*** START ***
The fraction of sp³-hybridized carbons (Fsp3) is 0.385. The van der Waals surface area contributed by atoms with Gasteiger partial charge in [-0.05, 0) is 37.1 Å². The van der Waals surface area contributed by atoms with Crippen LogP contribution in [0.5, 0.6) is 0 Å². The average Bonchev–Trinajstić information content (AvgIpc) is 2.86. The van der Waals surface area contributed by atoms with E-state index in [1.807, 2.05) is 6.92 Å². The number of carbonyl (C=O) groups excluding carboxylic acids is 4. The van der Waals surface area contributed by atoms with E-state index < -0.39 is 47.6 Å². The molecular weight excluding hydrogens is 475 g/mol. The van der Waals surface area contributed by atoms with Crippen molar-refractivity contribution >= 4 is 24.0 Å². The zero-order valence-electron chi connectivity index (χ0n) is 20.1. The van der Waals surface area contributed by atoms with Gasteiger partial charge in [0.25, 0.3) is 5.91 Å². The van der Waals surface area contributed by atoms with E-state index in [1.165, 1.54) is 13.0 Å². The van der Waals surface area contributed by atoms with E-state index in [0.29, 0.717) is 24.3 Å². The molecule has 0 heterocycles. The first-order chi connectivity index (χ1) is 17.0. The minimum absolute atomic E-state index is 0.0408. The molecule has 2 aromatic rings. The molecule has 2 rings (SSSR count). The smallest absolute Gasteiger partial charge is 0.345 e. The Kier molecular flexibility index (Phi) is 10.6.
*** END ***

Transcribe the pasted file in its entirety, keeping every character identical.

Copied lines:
The fraction of sp³-hybridized carbons (Fsp3) is 0.385. The van der Waals surface area contributed by atoms with Gasteiger partial charge in [-0.05, 0) is 37.1 Å². The van der Waals surface area contributed by atoms with Crippen LogP contribution in [0.5, 0.6) is 0 Å². The average Bonchev–Trinajstić information content (AvgIpc) is 2.86. The van der Waals surface area contributed by atoms with E-state index in [1.807, 2.05) is 6.92 Å². The number of carbonyl (C=O) groups excluding carboxylic acids is 4. The van der Waals surface area contributed by atoms with E-state index < -0.39 is 47.6 Å². The molecular weight excluding hydrogens is 475 g/mol. The van der Waals surface area contributed by atoms with Crippen molar-refractivity contribution >= 4 is 24.0 Å². The zero-order valence-electron chi connectivity index (χ0n) is 20.1. The van der Waals surface area contributed by atoms with Gasteiger partial charge in [0.25, 0.3) is 5.91 Å². The van der Waals surface area contributed by atoms with E-state index in [1.165, 1.54) is 13.0 Å². The van der Waals surface area contributed by atoms with E-state index in [0.29, 0.717) is 24.3 Å². The molecule has 0 heterocycles. The first-order chi connectivity index (χ1) is 17.0. The minimum absolute atomic E-state index is 0.0408. The molecule has 2 aromatic rings. The molecule has 2 rings (SSSR count). The smallest absolute Gasteiger partial charge is 0.345 e. The Kier molecular flexibility index (Phi) is 10.6.